While one can never get too confident in the reformist promises of Los Angeles Mayor Antonio Villaraigosa, it seems unlikely that the Democratic chief executive of America's second-largest city would pick a fight with public employees just for sport. And with the City of Angels facing a $220 million budget deficit, Villaraigosa is beginning to talk tough about a substantial increase in the retirement age for the city's new hires.
According to a report in the Los Angeles Times, Villaraigosa is threatening massive (though unspecified) layoffs for city workers if he doesn't get the change he's looking for:
The mayor said he would like to see the retirement age for new employees increased to 67. The retirement age for city employees is currently 60, although those who have worked 30 years can leave with full benefits at age 55, city personnel officials said.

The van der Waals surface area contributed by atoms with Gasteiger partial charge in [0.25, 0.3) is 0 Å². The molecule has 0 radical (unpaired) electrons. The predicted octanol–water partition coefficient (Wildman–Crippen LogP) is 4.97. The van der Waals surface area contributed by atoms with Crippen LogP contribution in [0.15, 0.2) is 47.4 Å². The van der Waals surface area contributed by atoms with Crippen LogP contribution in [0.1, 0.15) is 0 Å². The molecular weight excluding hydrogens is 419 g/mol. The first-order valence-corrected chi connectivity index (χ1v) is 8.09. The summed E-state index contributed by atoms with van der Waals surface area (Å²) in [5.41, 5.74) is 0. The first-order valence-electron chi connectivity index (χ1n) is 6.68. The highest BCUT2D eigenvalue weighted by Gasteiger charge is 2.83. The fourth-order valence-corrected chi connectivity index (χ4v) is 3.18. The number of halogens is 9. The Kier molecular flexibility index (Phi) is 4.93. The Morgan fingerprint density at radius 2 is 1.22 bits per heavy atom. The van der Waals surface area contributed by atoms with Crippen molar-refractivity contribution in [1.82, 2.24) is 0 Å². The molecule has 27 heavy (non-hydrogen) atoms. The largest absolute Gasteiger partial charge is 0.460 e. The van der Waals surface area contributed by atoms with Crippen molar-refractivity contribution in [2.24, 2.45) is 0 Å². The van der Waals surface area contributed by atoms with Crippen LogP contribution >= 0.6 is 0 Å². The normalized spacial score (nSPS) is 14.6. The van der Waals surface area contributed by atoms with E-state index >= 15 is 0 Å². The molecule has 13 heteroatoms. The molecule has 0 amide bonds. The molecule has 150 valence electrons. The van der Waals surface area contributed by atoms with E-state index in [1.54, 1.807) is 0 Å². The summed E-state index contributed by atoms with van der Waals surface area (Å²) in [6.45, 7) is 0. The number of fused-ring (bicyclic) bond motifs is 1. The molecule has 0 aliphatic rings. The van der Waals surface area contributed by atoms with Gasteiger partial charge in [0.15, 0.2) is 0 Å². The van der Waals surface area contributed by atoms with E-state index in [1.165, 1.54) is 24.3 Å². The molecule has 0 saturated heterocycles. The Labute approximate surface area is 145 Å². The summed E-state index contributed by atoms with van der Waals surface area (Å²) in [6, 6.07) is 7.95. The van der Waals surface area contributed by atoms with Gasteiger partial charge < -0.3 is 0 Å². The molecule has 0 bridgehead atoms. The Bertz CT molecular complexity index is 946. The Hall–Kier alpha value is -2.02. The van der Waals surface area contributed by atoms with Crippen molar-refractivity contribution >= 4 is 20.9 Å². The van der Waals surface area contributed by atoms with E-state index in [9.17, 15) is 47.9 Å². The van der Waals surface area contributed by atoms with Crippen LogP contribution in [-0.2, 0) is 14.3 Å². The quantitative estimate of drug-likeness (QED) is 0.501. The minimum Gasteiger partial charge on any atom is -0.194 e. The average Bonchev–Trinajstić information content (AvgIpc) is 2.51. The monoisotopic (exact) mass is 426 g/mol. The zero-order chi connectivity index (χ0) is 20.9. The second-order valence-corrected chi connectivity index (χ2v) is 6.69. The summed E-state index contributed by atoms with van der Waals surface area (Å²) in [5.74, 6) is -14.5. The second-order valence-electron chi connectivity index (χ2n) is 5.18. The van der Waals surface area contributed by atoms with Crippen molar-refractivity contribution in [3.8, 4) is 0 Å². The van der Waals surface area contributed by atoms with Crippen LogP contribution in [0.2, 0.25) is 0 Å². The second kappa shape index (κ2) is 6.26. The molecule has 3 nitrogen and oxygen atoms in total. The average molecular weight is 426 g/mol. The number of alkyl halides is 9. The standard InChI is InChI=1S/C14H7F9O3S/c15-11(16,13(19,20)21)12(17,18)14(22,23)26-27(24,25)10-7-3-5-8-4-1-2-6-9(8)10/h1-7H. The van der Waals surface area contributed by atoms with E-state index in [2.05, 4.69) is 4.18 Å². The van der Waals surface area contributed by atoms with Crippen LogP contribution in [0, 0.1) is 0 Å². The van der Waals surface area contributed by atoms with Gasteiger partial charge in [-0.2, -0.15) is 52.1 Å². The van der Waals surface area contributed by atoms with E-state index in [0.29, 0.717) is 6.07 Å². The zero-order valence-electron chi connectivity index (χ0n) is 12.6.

"I've said to our employees, either we get it through the City Council ... or I'm going to put an initiative on the ballot the way they're doing in San Jose, the way they've already done in San Diego and the way they're going to do in cities around the country."Milton Friedman once said, "It's nice to elect the right people, but that isn't the way you solve things. The way you solve things is by making it politically profitable for the wrong people to do the right things." If the case for public-sector reform becomes so persuasive that even a usually-reliable big government stalwart like Villaraigosa starts to see the handwriting on the wall, it can only mean that we're moving in the right direction.